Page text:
I wanted bed, roast beef and rain,
to wear the clothes I’d left behind
and have them make me think again
steadily, with a civil mind.
There were my trousers, leather belts,
my ironed shirts and rank of shoes.
Those things I heard and saw and smelt
were over there, beyond the news.
I had hot water, stuff to buy
and, when I checked, the groove impressed
around my head and over my eyes
by armour borne so long was less.
On orange nights I stood outside
and listened to the city roar.
I liked the way peace brutalised
yet no one asked what peace was for.
If they had, I wouldn’t have said,
though not because I didn’t know:
sheep and shearing, cows and sheds,
honeybees and hives of gold –
on desert time I’d read old books
while sand blew through and sagged the tent.
But back here all those combs and crooks
no longer meant what they had meant,
as if the words I strove to taste
through dust were sweeter for their age
only when being bordered waste.
I’d shake my torch for one more page
and when it died into the dark
I’d lie awake inside the hiss
until my waking came apart
and aimless dreams undid my fists.
Home: I’d thought I’d held the place
through firestorm and sneak attack
while all the time I’d fought to lose
any hope of coming back.
My mind made home somewhere else,
and so my strangeness strikes me down
while wearing clothes I’d left on shelves
for some return far from my own.
About this poem
This poem was included in Best Scottish Poems 2010. Best Scottish Poems is an online publication, consisting of 20 poems chosen by a different editor each year, with comments by the editor and poets. It provides a personal overview of a year of Scottish poetry. The editor in 2010 was Jen Hadfield.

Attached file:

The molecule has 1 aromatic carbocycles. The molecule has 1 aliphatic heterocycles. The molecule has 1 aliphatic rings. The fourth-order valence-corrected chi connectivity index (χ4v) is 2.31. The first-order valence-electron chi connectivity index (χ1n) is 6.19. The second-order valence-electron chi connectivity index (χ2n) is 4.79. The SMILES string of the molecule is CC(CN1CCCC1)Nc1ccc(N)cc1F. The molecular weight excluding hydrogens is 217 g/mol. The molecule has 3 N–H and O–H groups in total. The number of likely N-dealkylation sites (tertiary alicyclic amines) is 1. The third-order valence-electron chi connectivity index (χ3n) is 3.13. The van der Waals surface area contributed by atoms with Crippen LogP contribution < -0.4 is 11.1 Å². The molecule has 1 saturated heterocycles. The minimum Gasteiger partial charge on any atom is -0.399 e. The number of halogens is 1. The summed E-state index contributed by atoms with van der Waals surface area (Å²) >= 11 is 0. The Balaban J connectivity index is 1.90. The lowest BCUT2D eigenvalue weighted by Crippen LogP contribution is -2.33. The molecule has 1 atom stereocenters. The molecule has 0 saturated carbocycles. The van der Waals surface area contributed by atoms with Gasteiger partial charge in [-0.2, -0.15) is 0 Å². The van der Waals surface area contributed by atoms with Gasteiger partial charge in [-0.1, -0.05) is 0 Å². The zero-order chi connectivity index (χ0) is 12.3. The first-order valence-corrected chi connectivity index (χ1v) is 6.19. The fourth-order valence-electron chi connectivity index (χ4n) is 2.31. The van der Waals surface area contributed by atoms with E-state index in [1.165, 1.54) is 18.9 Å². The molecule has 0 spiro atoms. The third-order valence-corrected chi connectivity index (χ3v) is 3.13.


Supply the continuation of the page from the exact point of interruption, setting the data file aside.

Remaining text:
Meted out in quiet rhymes, like his guttering torch, the narrator's tentative re-assessment of the literary and domestic totems that have carried him through 'desert time'; what home and peace might mean.
This poem, perhaps surprisingly, sprang from a project about an old grocer’s shop. The shop premises were extraordinary: years of receipts, letters, order books, boxes, tins, games, tools, and goodness-knows-what-else, had been kept. It wasn’t quite the case that time had stood still here, but rather that time had sped on, levying its slow, estranging tax on all this still stuff. I also found out that throughout its history the shop had often employed returned servicemen. This fact, along with the unchanged, yet oddly transfigured, shop premises, got me thinking about home and change, and what it might mean to want desperately to return home, or to return home utterly changed, or to put home so far from the heart and mind that, in a desperate act of self-preservation, one might put oneself beyond the very idea of it forever.